New Site!


I hope this post finds all of you well. I have some exciting news! I launched a new website today! I have combined my blogs and my Sims stories pages into one website:

I hope you will check it out and follow me there.

I started this blog way back in 2006! It was the first of a few blogs. It has gone through many changes, and I will always remember and cherish the fond memories of all the people I have had the privilege to chat with as a result of this blog.

This isn’t a farewell, but more like a see ya later–hopefully at the new site. Take care!

– Jessica


Am I Grown Yet?

Hi. I’m Jessica, and this is my blog. Remember me?  :-p  I know it’s been a loooooong time since I’ve been here. Forgive me, please! Let’s see…quick update:  since I last wrote, I have become a homeowner (yay!) and I have been working on my book. I’ve noticed that I’m only good at writing one thing at a time. When I’m blogging, I neglect my book. When I’m writing my book, I neglect blogging. When I blog on this site, I neglect the others. When I blog on the other sites, I neglect this one! I suppose my brain only has one creative channel, I guess. Anyway, I’ve actually gotten quite a few new followers this month, and I couldn’t miss the opportunity to say hello and welcome you all. I’m glad you decided to join me despite the fact that it’s been more than a year. I will try to do better.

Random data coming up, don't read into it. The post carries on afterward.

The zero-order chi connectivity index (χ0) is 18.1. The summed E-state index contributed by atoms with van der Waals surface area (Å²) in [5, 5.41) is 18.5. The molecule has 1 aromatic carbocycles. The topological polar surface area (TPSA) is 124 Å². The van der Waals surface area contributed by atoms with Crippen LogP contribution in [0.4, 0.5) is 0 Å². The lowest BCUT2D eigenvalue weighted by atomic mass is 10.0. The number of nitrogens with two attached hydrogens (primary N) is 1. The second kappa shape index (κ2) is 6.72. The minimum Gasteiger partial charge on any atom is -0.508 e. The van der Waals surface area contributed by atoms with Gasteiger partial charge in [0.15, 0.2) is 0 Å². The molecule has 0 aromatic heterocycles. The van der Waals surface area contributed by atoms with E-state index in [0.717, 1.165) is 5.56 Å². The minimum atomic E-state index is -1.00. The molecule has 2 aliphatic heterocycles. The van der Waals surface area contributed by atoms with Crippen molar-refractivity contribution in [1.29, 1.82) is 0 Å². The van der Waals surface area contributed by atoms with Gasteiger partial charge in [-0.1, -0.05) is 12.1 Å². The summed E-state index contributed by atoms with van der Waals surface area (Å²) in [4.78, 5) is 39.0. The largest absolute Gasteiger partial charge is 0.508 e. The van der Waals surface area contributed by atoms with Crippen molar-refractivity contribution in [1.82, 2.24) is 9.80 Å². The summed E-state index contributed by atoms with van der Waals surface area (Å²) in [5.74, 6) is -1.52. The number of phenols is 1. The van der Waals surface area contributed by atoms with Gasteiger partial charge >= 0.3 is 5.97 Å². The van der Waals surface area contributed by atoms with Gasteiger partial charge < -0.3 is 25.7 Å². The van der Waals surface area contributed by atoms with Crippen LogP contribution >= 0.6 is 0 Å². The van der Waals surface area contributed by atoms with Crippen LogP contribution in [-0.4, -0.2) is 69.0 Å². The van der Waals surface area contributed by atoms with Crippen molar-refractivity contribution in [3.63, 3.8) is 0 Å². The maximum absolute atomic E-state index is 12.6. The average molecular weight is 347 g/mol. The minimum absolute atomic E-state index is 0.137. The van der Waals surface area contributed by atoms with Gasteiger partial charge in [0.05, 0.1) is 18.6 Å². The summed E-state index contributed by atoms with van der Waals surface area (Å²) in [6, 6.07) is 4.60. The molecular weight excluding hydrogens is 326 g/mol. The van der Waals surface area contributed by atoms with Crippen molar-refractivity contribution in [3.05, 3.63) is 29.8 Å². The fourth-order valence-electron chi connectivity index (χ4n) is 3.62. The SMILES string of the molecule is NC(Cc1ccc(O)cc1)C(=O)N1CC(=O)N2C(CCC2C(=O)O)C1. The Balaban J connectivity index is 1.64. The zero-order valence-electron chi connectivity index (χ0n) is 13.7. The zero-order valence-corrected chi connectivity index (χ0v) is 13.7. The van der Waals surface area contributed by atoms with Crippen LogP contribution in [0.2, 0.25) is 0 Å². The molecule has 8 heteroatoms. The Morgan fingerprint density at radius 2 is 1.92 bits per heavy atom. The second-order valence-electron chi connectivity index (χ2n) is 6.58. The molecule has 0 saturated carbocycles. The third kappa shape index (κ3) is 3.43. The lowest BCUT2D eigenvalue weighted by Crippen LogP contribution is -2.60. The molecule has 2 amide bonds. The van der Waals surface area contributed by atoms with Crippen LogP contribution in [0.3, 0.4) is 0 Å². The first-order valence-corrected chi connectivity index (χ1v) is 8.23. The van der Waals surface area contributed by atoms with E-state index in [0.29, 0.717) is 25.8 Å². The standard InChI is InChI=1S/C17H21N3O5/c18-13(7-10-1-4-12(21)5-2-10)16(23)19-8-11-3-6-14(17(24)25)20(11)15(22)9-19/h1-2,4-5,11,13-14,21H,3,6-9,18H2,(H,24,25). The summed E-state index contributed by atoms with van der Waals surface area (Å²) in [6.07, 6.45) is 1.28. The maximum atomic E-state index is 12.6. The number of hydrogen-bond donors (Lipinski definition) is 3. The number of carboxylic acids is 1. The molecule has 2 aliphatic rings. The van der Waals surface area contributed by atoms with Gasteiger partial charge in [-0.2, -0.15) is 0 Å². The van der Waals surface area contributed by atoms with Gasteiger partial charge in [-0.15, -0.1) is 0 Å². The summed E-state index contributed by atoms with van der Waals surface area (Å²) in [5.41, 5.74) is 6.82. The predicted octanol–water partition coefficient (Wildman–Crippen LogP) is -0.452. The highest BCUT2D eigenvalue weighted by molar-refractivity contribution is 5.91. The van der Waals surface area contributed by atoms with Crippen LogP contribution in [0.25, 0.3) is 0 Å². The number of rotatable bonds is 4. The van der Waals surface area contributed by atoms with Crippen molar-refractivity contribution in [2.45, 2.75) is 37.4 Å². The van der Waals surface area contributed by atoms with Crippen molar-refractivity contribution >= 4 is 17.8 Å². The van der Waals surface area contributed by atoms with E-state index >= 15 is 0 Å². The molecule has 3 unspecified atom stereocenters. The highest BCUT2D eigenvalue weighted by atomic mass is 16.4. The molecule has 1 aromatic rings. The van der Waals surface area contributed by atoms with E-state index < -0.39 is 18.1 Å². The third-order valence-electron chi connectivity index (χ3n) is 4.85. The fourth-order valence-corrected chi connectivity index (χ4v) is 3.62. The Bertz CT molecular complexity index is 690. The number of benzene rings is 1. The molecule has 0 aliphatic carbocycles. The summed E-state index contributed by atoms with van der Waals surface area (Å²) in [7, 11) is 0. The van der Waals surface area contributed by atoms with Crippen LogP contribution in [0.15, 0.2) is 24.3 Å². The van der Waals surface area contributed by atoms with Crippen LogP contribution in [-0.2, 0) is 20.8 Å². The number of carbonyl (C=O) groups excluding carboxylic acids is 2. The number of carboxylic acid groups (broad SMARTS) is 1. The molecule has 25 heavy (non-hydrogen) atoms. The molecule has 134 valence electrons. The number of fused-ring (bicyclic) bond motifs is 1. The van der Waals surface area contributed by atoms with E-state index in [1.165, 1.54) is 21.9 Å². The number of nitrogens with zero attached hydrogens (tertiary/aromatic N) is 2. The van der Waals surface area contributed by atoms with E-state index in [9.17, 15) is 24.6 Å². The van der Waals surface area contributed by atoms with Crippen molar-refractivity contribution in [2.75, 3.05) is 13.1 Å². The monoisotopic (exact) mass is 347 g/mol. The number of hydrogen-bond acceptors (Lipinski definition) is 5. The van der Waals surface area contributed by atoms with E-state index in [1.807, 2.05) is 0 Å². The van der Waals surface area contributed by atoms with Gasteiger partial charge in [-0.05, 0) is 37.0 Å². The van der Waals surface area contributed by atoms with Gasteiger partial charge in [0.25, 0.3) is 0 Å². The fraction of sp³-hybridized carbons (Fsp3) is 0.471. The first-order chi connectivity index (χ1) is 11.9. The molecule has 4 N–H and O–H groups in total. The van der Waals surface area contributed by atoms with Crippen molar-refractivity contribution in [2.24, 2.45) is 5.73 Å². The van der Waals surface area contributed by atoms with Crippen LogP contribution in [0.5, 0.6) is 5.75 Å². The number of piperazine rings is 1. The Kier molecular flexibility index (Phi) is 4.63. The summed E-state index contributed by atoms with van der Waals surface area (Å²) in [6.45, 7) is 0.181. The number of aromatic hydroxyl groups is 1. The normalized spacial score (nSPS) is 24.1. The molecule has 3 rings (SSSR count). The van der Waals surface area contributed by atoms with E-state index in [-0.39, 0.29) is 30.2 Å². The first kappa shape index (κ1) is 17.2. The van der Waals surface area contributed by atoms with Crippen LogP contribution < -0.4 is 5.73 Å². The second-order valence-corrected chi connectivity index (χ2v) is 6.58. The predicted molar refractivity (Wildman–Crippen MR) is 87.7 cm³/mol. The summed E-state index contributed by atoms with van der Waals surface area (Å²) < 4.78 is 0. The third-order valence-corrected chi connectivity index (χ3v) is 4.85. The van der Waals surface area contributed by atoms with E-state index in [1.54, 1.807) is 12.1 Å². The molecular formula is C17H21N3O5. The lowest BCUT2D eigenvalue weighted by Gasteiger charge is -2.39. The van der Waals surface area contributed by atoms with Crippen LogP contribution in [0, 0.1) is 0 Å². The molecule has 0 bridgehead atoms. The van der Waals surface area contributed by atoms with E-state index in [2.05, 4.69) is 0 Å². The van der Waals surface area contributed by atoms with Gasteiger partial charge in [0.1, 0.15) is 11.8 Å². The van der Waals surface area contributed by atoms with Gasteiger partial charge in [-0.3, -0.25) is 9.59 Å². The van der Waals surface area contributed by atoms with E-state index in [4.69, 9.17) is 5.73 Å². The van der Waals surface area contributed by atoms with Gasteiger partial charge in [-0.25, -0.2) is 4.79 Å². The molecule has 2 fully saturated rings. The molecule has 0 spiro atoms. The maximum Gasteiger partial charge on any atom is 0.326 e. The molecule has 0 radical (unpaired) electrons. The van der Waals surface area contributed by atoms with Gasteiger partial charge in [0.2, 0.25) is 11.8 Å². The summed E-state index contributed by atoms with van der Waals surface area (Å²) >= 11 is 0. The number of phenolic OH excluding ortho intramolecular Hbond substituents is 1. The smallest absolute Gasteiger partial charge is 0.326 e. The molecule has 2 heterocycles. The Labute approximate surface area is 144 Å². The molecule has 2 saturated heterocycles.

Here is a thought:  when do you actually “grow up?” I’ve asked myself this question many times at different stages of my life, and each time I leave that thought clueless. I did not enjoy high school. Not one bit! I went to a college prep magnet school, and when I say college prep, I mean college PREP. EVERYTHING about this school was about college from the amount of work the teachers gave us to how available they were. We were even in charge of our own schedules–to a point. When I got to college, it was a breeze. All of my fellow freshman struggled, but I felt like I had already been through it many times. Anyway, I mentioned that to illustrate how tough high school was. I wasn’t “the smart one.” Studying did not come easy for me, and I didn’t retain things well. I didn’t have many friends, and the people whom I called “friends” were probably more warm associates; but that was probably my fault being shy and all. All I ever wanted to do in high school was graduate. I dreamed about going away to college and never returning home. I wanted freedom. I wanted to be my own person. I wanted to be grown.